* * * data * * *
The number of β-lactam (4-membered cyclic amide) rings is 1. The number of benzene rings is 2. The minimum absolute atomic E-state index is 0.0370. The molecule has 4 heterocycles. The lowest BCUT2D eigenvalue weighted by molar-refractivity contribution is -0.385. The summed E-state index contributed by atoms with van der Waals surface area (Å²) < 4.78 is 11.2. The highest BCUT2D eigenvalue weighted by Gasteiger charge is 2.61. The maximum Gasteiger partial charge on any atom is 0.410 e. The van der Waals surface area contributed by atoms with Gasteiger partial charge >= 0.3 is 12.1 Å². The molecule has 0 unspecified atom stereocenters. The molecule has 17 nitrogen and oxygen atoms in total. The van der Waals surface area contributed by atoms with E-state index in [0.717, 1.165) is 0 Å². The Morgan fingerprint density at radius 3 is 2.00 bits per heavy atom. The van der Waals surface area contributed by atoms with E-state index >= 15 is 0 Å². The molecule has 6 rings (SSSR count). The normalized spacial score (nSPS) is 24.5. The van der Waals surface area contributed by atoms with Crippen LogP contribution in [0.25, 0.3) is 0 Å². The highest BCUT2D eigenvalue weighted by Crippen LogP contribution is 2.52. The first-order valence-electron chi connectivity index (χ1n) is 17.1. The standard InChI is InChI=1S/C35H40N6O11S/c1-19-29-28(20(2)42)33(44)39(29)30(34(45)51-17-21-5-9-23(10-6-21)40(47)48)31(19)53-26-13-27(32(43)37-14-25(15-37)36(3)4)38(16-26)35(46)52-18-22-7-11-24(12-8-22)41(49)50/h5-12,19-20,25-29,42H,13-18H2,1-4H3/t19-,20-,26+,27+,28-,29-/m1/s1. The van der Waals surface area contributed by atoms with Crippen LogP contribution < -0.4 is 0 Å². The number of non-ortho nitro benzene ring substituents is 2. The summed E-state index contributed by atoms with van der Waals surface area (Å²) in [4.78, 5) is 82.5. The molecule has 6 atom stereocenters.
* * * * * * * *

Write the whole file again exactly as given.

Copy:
The number of β-lactam (4-membered cyclic amide) rings is 1. The number of benzene rings is 2. The minimum absolute atomic E-state index is 0.0370. The molecule has 4 heterocycles. The lowest BCUT2D eigenvalue weighted by molar-refractivity contribution is -0.385. The summed E-state index contributed by atoms with van der Waals surface area (Å²) < 4.78 is 11.2. The highest BCUT2D eigenvalue weighted by Gasteiger charge is 2.61. The maximum Gasteiger partial charge on any atom is 0.410 e. The van der Waals surface area contributed by atoms with Gasteiger partial charge >= 0.3 is 12.1 Å². The molecule has 0 unspecified atom stereocenters. The molecule has 17 nitrogen and oxygen atoms in total. The van der Waals surface area contributed by atoms with E-state index in [0.717, 1.165) is 0 Å². The Morgan fingerprint density at radius 3 is 2.00 bits per heavy atom. The van der Waals surface area contributed by atoms with E-state index >= 15 is 0 Å². The molecule has 6 rings (SSSR count). The normalized spacial score (nSPS) is 24.5. The van der Waals surface area contributed by atoms with Crippen LogP contribution in [0.25, 0.3) is 0 Å². The highest BCUT2D eigenvalue weighted by Crippen LogP contribution is 2.52. The first-order valence-electron chi connectivity index (χ1n) is 17.1. The standard InChI is InChI=1S/C35H40N6O11S/c1-19-29-28(20(2)42)33(44)39(29)30(34(45)51-17-21-5-9-23(10-6-21)40(47)48)31(19)53-26-13-27(32(43)37-14-25(15-37)36(3)4)38(16-26)35(46)52-18-22-7-11-24(12-8-22)41(49)50/h5-12,19-20,25-29,42H,13-18H2,1-4H3/t19-,20-,26+,27+,28-,29-/m1/s1. The van der Waals surface area contributed by atoms with Crippen LogP contribution < -0.4 is 0 Å². The number of non-ortho nitro benzene ring substituents is 2. The summed E-state index contributed by atoms with van der Waals surface area (Å²) in [4.78, 5) is 82.5. The molecule has 6 atom stereocenters.